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Planners give go-ahead to £2bn Aberdeenshire New Town

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April 30 2013

Planners give go-ahead to £2bn Aberdeenshire New Town
Aberdeenshire Council has given the green light to a £2bn New Town that could ultimately comprise as many as 8,000 homes, clearing the way for work to commence on a first phase of 802 homes and a small High Street.

Chapelton will be situated 10 miles to the south of Aberdeen on 2,000 acres of farmland the development will incorporate its own town centre and green space spread across seven distinct neighbourhoods.

The developer, Elsick Development Company, claims it will be the largest new settlement in Scotland for a generation and has pledged to create a range of industrial and business spaces in addition to housing.

EDC director Lord Southesk said: “Today’s news means we can potentially be on site in the Autumn and it will be very exciting to begin work on this landmark project. We believe that Chapelton will be a major economic boost to the area as well as addressing the need for housing of all types.

“With up to 8,000 homes planned in the long term, as well as schools, community facilities and commercial space, Chapelton is set to become a major new Aberdeenshire community.”

Turner & Townsend have been appointed to deliver phase one with Covell Matthews, Benjamin Tindall Architects, Brooks/Murray Architects, Lew Oliver and Marianne Cusato contributing to the design.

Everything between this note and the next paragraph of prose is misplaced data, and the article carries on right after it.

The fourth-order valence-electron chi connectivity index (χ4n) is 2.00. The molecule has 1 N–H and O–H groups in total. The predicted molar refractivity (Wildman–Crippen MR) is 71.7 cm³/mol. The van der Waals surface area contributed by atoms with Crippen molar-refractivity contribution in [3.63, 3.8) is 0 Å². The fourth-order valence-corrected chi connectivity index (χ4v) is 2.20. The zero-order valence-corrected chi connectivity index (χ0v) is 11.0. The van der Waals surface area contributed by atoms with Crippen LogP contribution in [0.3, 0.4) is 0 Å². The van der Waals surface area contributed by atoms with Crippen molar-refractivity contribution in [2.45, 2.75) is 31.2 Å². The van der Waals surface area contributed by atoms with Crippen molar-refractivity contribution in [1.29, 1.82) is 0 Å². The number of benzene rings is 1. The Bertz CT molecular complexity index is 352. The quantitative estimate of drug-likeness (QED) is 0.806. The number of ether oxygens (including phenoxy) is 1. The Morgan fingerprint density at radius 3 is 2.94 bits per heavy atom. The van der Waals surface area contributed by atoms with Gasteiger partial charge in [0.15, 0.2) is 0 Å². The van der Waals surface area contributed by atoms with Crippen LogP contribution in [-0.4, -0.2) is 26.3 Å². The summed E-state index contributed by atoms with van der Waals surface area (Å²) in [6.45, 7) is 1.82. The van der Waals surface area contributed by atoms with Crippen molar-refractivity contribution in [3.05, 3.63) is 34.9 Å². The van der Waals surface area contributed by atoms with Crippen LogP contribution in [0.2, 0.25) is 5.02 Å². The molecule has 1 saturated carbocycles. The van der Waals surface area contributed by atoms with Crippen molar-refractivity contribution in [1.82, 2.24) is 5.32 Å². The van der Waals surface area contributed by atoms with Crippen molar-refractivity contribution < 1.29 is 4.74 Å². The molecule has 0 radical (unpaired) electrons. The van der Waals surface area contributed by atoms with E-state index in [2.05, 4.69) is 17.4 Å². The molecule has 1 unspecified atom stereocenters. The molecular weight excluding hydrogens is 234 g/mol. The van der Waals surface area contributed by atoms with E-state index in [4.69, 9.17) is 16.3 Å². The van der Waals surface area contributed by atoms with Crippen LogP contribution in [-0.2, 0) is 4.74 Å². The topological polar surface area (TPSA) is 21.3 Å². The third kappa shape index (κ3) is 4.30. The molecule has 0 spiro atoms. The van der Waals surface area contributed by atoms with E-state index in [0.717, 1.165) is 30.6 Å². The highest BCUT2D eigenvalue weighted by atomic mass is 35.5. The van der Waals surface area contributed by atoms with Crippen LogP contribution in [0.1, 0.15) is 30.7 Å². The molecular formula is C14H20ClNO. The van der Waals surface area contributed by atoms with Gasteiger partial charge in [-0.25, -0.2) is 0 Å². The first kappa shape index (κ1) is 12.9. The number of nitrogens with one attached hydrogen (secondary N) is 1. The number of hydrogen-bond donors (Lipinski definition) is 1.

3 Comments

Big Chantelle
#1 Posted by Big Chantelle on 1 May 2013 at 02:51 AM
Looks nice.

Let's hope the actual town built utilities the beautiful style of traditional architecture and doesn't cave into the demands of the concrete modernist brigade who have inflicted more damage on our cities than the bloody luftwaffe!

Give me this over the concrete paradise of Cumbernauld any day of the week.
Gymo
#2 Posted by Gymo on 1 May 2013 at 23:01 PM
Having just moved to Newtonhill, I'm initially concerned to hear of such a large development starting on my doorstep, particularly the long term effects on existing communities and the practicalities of a 'new town'.
I have reservations as to how well the local government and planning authority will address to the developers' need to make a profit, and balance it against a fair level of planning gain to the local community and infrastructure.
However, when I see the new developments at the Loch of Loriston and Portlethen, and the piece meal additions to the area over the last few decades, I can only assume that such a high profile developement on such a large scale, with correctly motivated managment, can only be an improvement.
David Southesk, I hope you take this chance to shine and leave a great legacy.
Scott
#3 Posted by Scott on 8 Aug 2013 at 12:21 PM
OOOhhhhh God not ANOTHER pastiche, pitched roof, chocolate box housing development! Why cant' we have something more inspired?! Something that actually pushes the boundaries of architecture and urbanism and explores new ways to create communities? Stop letting developer make these decisions! The city needs a plan for its future. Draw in the help of some of the UK's greatest architects to help design this vision. Then maybe we could have a city to be proud of instead of hiding away in our own little corner of the world, wallowing in our oil.

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